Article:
Relevant for: Toys & children's products
In our previous issue in Dec 2011, we updated you about the US Consumer Product Safety Commission (CPSC)’s release of certification requirements for children’s product. These requirements, as listed in 16 CFR 1107 – Testing and Labeling Pertaining to Product Certification, will take effect on 8 Feb 2013 and apply to products manufactured after that date. Here is a glance of what 16 CFR 1107 requires:
Certification of Children’s Products:
- HDoA (High Degree of Assurance) – Submit sufficient number of samples for testing to ensure high degree of assurance
- Component Part Testing – May utilize component part testing according to 16 CFR 1109 (effective 8 Dec 2011) to support certification testing requirement
- Investigation on Failing Sample – When a product sample fails its certification testing, even though other samples have passed the same certification test, manufacturers must investigate the reasons for the failure before certifying the product.
- Periodic testing - All manufacturers of children's products must conduct periodic testing by a third party conformity assessment body within a certain time interval:
- At least once a year for manufacturers with periodic testing plan; or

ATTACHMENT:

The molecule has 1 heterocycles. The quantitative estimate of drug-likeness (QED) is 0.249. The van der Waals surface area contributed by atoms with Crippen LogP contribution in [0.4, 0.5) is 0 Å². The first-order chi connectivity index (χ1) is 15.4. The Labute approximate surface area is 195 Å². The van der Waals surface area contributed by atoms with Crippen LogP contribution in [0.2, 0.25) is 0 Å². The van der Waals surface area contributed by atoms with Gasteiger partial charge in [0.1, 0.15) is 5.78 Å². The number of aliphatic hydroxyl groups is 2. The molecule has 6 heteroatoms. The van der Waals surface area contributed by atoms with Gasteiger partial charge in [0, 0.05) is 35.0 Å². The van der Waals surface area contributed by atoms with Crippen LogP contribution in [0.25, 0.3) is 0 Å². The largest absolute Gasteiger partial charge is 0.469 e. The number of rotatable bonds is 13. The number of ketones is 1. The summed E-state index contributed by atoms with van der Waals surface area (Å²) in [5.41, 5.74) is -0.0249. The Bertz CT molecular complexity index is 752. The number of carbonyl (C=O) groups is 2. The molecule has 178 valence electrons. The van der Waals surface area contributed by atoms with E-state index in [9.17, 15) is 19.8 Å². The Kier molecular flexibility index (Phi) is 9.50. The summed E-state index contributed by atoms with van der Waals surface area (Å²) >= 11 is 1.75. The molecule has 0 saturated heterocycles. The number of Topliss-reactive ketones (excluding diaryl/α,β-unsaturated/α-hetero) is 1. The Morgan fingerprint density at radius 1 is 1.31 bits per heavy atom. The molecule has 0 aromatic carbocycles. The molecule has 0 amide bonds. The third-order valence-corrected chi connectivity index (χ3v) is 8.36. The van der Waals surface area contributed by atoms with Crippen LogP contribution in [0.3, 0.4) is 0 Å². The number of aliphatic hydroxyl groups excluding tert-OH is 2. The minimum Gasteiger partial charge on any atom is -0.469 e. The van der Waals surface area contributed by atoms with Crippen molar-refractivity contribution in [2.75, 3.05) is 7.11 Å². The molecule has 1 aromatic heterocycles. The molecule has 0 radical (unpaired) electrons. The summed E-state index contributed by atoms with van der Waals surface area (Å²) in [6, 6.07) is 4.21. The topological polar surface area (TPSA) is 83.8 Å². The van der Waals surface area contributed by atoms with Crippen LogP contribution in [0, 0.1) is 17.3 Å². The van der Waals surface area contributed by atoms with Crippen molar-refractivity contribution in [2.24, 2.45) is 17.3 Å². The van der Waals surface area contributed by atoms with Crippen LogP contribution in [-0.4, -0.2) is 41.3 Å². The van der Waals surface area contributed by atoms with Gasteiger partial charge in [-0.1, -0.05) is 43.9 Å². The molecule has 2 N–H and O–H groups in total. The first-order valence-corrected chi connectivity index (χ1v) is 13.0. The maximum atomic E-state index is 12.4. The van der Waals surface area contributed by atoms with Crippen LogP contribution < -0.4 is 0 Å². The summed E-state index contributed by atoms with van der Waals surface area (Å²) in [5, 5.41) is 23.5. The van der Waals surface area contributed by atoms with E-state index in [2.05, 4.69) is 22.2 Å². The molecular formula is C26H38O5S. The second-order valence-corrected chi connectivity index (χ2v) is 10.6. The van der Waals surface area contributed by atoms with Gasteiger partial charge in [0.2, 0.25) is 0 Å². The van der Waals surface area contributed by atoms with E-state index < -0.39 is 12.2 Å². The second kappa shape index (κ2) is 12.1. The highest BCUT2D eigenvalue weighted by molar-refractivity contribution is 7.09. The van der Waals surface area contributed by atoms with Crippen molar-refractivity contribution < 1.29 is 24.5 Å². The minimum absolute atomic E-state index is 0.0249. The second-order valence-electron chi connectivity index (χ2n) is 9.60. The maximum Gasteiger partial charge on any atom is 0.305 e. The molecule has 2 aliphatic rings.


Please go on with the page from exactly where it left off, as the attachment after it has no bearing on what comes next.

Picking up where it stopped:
- At least once every two years for manfacturers with production testing plan; or
- At least once every three years for manufacturers that test their prodcuts for compliance after certification by an ISO/IEC 17025:2005(E) accredited testing laboratory. This testing laboratory, whether a third party testing lab, must be accredtied by an ISO/IEC 17011:2004(E) accreditation body.
- Material change – Manufacturers must submit samples for third party testing if there is any material change in product design or anufacturing process and can only issue a new certificate for the product when it meets all applicable requirements. If the material change is limited to a component part and does not affect the rest of the product, manufacturer may test the component part to its applicable requirements and certify the product based on earlier third party test results and on test results of the changed component parts.
- Undue influence – Manufacturers must establish procedures to prevent any undue influence by a manufacturer on a third party
- Record keeping – Manufacturers must maintain the following records for at least 5 years:
Copy of children's prodcut certificate for each product;
Records of each third party certification test;
Records of periodic test results and its periodic testing plan, production testing plan, or ISO/IEC 17025:2005(E) laboratory testing results;
Records of description of all material changes in product design, manufacturing process, and sourcing of component parts, and the certification tests run and the test values;
Records of the undue influence procedures, including training records
16 CFR 1107 also listed a voluntary labeling program for manufacturers nd private labelers of consumer product that is certified in compliance with all applicable CPSC product safety rules/bans, standards, or regulations, which allows their products to be labeled “Meets CPSC Safety Requirements.” Manufacturers and private labelers may also include any additional labels on the product as long as they do not imply that the CPSC has tested, approved, or endorsed the product.